1

In the documentation it says that @Provides methods may have dependencies on their own, like:

@Provides Pump providePump(Thermosiphon pump) {
  return pump;
}

What would change if I would write it like that:

@Provides Pump providePump() {
  return new Thermosiphon();
}

And in the first snipped: Where does the method get its pump from?

2

The documentation also shows the Thermosiphon class:

class Thermosiphon implements Pump {
  private final Heater heater;

  @Inject
  Thermosiphon(Heater heater) {
    this.heater = heater;
  }

  ...
}

The constructor of this class is annotated with @Inject. This lets Dagger know to use this Constructor whenever a Thermosiphon is necessary, and automatically supplies a Heater instance to it, so you don't have to.

It is perfectly fine for you to create a new Thermospihon instance yourself, but Dagger saves you the trouble by doing it like this. For example, you would need to get some Heater reference from somewhere if you do it manually. That is what Dagger is all about, so you don't have to do the tedious repetitive work.

  • I am still trying to wrap my head around this dagger stuff. So @Inject basically has two different meanings. If it annotates a field it means the injector injects that field. If it annotates a constructor it means it uses this constructor to inject this object somewhere else (and needed arguments into this constructor)? – Kuno Apr 9 '15 at 21:13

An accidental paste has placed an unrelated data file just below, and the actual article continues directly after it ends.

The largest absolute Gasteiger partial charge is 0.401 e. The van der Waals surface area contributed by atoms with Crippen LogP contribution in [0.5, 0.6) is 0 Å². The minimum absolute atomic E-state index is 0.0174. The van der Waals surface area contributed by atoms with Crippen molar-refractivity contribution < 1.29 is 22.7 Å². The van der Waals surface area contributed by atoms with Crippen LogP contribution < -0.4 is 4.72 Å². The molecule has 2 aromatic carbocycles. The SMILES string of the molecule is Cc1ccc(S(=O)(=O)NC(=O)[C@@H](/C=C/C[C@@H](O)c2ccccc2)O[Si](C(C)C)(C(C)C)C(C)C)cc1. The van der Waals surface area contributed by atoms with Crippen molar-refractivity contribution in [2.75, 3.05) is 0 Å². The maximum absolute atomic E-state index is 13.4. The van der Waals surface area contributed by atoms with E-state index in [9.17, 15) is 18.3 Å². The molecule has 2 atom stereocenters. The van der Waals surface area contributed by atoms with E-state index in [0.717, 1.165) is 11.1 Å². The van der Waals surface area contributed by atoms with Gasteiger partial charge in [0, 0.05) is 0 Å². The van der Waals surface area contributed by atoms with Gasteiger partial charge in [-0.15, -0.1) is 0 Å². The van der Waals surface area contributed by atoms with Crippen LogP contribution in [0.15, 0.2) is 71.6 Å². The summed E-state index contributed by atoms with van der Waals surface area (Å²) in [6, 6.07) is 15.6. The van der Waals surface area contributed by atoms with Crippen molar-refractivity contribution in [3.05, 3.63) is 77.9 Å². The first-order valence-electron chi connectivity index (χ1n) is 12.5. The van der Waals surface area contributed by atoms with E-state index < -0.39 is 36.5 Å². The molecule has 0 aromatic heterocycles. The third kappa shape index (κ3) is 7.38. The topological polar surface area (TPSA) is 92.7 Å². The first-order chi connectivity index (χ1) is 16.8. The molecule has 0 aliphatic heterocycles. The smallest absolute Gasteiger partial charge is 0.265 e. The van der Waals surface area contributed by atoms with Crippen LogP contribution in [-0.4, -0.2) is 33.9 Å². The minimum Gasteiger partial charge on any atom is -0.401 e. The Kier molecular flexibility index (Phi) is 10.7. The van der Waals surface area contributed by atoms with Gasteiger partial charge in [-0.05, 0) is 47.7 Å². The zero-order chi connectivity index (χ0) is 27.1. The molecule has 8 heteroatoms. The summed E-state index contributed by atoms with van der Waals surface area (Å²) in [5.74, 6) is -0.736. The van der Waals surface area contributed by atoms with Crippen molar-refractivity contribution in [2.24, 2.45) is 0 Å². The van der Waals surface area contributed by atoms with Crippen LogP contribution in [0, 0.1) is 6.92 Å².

• @Kuno More or less. You can read JSR 330 (section 4) for detailed explanation of the @Inject annotation. – nhaarman Apr 9 '15 at 21:19
  • @IsaiahvanderElst I don't quite follow you. Could you elaborate? – nhaarman Apr 9 '15 at 21:20
2

These are effectively the same IF a new instance of Thermosiphon.class is created every time you request an instance. If it's a singleton (or scoped in any way), then we have a difference.

If you have the following, then the first example is an alias to the singleton. The second example, however, will still create new instances every time.

@Provides
@Singleton
Thermosiphon provideThermosiphon() {
  return new Thermosiphon();
}



Personally, I like the first approach better. Using the first approach, you could add or alter the provider later and adjust the scope or the state of the instance before it'a passed to the alias. It seems a little more flexible.

0

It looks for other beans declared in your module

For example:

@Module
public class MainModule {


    @Provides
    public EmailServiceApiGateway provideEmailServiceApiGateway() {
        return new EmailServiceApiGateway();
    }

    @Provides
    public EmailSendingActivityPresenter provideEmailSendingActivityPresenter(EmailServiceApiGateway emailServiceApiGateway) {
        return new EmailSendingActivityPresenterImpl(emailServiceApiGateway);
    }
}

So in the case above, EmailServiceApiGateway gets automatically injected into EmailSendingActivityPresenter.

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